To be or not to be is not the question
The New Scientist journal dedicated a special issue to the “biggest questions“; which are normally, “left to philosophers” but, as stated by the publication, “scientists are increasingly claiming them as their own”.
One of those questions, its theoretical grandeur is understood, is that of How do I know I exist? however, in the twenty-first century could immediately result in a different one: Can I be sure that I don’t exist in a simulation created by a more advanced intelligence?
You can’t answer no in all certainty. Reproducing an animal’s neuronal activity digitally, by connecting it to a mechanical device so it can interact, and achieving this is no longer science fiction. If we have been able to do it, it would also be possible to apply a similar transformation to the brain of a human being or a machine. It is the indefiniteness that we will have to get used to in the coming years.
An essential worm for science
The Caenorhabditis elegans worm is, by nature, a great help for science. It is microscopic (1mm in length), but its interest for research lies, among other things, in its genome: sequencing both its genome as well as its connectome has been achieved. This took place in 1998 when it became the first multicellular organism to be completely genetically sequenced.
Moreover, we not only know the 302 neurons that make up its brain, its 6418 synapses and 95 innervated muscles, but, in 2014, a researcher, Tim Busbice, announced that he had managed to digitally reproduce these neurons.
Three hundred and two programs were required, one for each neuron, all connected together, in a similar manner to so-called synaptic communication. He then connected the system to a robot, originally a Lego Mindstorms EV3 Robot, and left it to interact freely with the environment.
“Wrapping the entire connectome into a framework whereby sensory input can be derived from robotic sensors and directed to connectome sensory neurons, which in turn activates interneurons, which activate motor neurons, and muscle output can be accumulated to activate robotic motors, the simulated connectome and connectome framework allows for a biological simulation and study of the entire connectome from sensory input to muscular output” (Busbice, 2014. Extending the C. Elegans Connectome to Robotics).
Upon turning on the robot, Busbice managed to get it to move after capturing a sound, just as what happens with a biological worm, seeking to find traces of food. By moving, the robot encounters an obstacle, seeks to get around it, but not through any prior programming but as a result of its own neuro-robotic interaction, learning, time and time again: a neurodigital system.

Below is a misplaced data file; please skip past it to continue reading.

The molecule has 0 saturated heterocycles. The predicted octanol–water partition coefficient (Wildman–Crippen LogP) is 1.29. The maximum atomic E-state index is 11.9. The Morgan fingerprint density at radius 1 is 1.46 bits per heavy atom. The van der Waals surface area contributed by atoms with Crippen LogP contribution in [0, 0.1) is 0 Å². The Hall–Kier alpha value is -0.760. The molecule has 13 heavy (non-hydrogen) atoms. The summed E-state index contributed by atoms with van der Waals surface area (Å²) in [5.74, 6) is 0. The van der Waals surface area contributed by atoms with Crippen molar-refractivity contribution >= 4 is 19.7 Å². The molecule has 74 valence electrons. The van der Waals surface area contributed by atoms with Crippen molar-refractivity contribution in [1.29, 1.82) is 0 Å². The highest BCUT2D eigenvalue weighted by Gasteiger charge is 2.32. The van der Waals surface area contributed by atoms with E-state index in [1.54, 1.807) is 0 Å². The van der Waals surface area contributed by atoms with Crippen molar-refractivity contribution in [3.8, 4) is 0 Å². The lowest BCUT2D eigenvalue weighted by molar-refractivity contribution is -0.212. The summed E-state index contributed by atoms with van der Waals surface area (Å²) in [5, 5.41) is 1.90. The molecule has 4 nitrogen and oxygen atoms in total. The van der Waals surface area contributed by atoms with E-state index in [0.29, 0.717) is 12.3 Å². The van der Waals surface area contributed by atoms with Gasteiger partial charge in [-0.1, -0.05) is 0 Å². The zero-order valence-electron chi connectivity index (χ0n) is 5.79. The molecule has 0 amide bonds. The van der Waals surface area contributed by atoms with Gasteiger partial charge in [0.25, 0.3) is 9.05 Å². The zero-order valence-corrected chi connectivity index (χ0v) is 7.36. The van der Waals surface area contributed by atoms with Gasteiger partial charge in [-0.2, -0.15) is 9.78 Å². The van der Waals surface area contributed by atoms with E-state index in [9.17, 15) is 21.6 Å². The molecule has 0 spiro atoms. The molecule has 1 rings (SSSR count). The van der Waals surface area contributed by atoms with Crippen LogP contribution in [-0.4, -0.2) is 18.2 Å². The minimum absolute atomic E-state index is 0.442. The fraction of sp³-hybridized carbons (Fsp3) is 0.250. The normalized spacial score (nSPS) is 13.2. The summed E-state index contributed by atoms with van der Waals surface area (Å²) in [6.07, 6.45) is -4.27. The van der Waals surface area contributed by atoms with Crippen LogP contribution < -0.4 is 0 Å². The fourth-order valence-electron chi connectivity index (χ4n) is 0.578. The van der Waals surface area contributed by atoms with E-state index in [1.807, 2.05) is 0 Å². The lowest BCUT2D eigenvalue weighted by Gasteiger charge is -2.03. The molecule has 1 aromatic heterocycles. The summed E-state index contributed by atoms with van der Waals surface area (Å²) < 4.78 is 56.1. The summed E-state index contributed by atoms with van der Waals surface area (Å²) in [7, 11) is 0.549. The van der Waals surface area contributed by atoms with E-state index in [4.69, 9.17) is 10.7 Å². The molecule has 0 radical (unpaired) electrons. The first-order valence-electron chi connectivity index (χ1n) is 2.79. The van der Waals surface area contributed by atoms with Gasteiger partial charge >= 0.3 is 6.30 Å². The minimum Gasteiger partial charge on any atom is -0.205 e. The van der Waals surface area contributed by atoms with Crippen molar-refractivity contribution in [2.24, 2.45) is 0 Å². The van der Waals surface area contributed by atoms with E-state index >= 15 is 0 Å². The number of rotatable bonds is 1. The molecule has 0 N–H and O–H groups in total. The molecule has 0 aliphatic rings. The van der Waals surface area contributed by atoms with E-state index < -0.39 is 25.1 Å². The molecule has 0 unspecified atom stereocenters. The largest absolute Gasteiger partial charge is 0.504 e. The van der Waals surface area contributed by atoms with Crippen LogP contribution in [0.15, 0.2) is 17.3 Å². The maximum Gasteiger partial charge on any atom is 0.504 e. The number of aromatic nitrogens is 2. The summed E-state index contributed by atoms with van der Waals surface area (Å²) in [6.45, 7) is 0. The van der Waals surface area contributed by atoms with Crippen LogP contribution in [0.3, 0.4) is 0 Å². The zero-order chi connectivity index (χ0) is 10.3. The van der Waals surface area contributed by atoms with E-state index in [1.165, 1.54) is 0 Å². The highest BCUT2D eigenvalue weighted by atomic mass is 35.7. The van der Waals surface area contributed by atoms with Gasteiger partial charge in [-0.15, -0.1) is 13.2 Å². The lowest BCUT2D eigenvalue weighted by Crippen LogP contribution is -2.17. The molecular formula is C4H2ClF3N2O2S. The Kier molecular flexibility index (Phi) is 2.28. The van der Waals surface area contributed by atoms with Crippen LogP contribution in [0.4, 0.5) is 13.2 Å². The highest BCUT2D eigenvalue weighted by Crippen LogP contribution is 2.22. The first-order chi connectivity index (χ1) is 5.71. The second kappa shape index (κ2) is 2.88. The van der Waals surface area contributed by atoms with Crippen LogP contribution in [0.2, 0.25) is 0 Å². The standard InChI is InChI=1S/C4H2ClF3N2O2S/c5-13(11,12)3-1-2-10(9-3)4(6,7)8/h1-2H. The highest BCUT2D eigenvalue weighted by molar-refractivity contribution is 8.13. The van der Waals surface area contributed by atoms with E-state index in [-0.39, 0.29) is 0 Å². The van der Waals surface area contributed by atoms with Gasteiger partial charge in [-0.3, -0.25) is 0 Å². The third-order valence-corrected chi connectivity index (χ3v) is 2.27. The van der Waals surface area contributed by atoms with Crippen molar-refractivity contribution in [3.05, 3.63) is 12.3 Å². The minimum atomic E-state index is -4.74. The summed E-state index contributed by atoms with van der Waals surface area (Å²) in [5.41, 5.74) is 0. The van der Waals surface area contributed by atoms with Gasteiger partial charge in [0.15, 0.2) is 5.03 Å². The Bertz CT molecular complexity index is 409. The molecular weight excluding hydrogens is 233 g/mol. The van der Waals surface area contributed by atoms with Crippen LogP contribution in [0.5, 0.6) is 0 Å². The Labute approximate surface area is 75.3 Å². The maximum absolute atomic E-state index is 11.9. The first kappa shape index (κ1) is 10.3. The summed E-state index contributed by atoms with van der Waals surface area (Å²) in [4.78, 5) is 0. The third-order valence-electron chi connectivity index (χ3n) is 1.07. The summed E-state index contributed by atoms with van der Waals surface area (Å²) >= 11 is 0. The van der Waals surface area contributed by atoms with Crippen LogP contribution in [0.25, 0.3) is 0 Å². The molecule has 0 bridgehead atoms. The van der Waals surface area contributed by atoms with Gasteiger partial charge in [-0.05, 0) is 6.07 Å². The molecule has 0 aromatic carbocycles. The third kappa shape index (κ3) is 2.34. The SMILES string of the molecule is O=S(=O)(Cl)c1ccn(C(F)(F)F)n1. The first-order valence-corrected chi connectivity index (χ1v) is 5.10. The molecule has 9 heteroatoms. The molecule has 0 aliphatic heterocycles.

The philosophical background of the “robot-worm”
With regard to the question of knowing that we exist, the fact that the mechanical robot understands, knows, or is aware that it interfaces through a digital brain is irrelevant. That could be our future situation as human beings: it is actually possible that living things could be simulated by a higher intelligence.
The worst scenario, by definition, except a revolution in the future, might be that we will never find it out, and some might take advantage and argue that it is precisely our inability to discover why we exist that would prove that we are being simulated, perhaps because of an algorithm that is stopping us.
In any case, we will have to wait a while for the neural network of C. elegans to be able to reach the “I think, therefore I am” of Descartes, or the I am of Fichte, or the self-consciousness of Hegel or, to their own surprise, “Oh! What do I do, a C. elegans, with mechanical wheels? ”
There is also the question of what type of entity to consider this to be, since it is a combination of a mechanical being with a digital reproduction of a biological brain, and in that triple condition it interacts with its environment. Can we talk about a digital animal?
Busbice has continued his research and today is leading his own business, The Connectome Engine, the purpose of which, he says, is to create inorganic beings. The use of the word “creation” to refer to inorganic beings cannot go unnoticed, which is not so much a problem of metaphysics or even anthropology, philosophy, obviously, but the anthropologist is not very useful in this context either.
For now, the picture to refer to these new beings seems a dead end and at the same time, an alley with many get out options. It would be comparable to the best tradition of the unknown, in which Andrónico de Rodas, the Greek philosopher from the first century, systematizing the Corpus Aristotelicum, first used the term metaphysics to refer to “ta meta ta physika”, what is beyond physics or, at least, our physics or the next one, that of those, the digital beings.
Walter Farah Calderón
Comments on this publication